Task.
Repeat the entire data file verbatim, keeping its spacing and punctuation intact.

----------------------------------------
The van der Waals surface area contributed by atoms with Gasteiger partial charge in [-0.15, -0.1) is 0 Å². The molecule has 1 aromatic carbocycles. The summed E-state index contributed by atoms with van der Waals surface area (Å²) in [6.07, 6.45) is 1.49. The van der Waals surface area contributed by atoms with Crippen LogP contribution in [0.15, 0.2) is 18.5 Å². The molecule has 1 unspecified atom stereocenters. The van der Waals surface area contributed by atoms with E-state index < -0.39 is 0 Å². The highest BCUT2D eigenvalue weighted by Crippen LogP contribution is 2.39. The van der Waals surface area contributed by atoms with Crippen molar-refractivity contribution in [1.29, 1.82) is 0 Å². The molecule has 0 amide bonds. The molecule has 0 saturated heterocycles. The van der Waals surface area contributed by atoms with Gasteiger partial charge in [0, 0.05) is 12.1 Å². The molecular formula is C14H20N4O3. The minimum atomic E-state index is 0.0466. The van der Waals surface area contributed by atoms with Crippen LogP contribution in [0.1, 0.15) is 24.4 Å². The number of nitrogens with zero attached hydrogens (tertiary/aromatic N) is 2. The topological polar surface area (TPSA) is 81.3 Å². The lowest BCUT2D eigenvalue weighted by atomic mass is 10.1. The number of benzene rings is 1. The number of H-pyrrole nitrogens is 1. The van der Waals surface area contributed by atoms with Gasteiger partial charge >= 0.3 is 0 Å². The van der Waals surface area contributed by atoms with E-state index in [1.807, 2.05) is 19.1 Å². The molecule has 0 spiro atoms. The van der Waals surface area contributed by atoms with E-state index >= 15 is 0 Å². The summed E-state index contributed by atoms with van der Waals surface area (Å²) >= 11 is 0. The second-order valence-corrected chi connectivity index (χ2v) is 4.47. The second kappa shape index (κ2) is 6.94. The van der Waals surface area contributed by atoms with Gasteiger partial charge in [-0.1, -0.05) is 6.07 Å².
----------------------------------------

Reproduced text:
The van der Waals surface area contributed by atoms with Gasteiger partial charge in [-0.15, -0.1) is 0 Å². The molecule has 1 aromatic carbocycles. The summed E-state index contributed by atoms with van der Waals surface area (Å²) in [6.07, 6.45) is 1.49. The van der Waals surface area contributed by atoms with Crippen LogP contribution in [0.15, 0.2) is 18.5 Å². The molecule has 1 unspecified atom stereocenters. The van der Waals surface area contributed by atoms with E-state index < -0.39 is 0 Å². The highest BCUT2D eigenvalue weighted by Crippen LogP contribution is 2.39. The van der Waals surface area contributed by atoms with Crippen molar-refractivity contribution in [1.29, 1.82) is 0 Å². The molecule has 0 amide bonds. The molecule has 0 saturated heterocycles. The van der Waals surface area contributed by atoms with Gasteiger partial charge in [0, 0.05) is 12.1 Å². The molecular formula is C14H20N4O3. The minimum atomic E-state index is 0.0466. The van der Waals surface area contributed by atoms with Crippen LogP contribution in [0.1, 0.15) is 24.4 Å². The number of nitrogens with zero attached hydrogens (tertiary/aromatic N) is 2. The topological polar surface area (TPSA) is 81.3 Å². The lowest BCUT2D eigenvalue weighted by atomic mass is 10.1. The number of benzene rings is 1. The number of H-pyrrole nitrogens is 1. The van der Waals surface area contributed by atoms with Gasteiger partial charge >= 0.3 is 0 Å². The van der Waals surface area contributed by atoms with E-state index in [1.807, 2.05) is 19.1 Å². The molecule has 0 spiro atoms. The van der Waals surface area contributed by atoms with E-state index >= 15 is 0 Å². The summed E-state index contributed by atoms with van der Waals surface area (Å²) >= 11 is 0. The second-order valence-corrected chi connectivity index (χ2v) is 4.47. The second kappa shape index (κ2) is 6.94. The van der Waals surface area contributed by atoms with Gasteiger partial charge in [-0.1, -0.05) is 6.07 Å².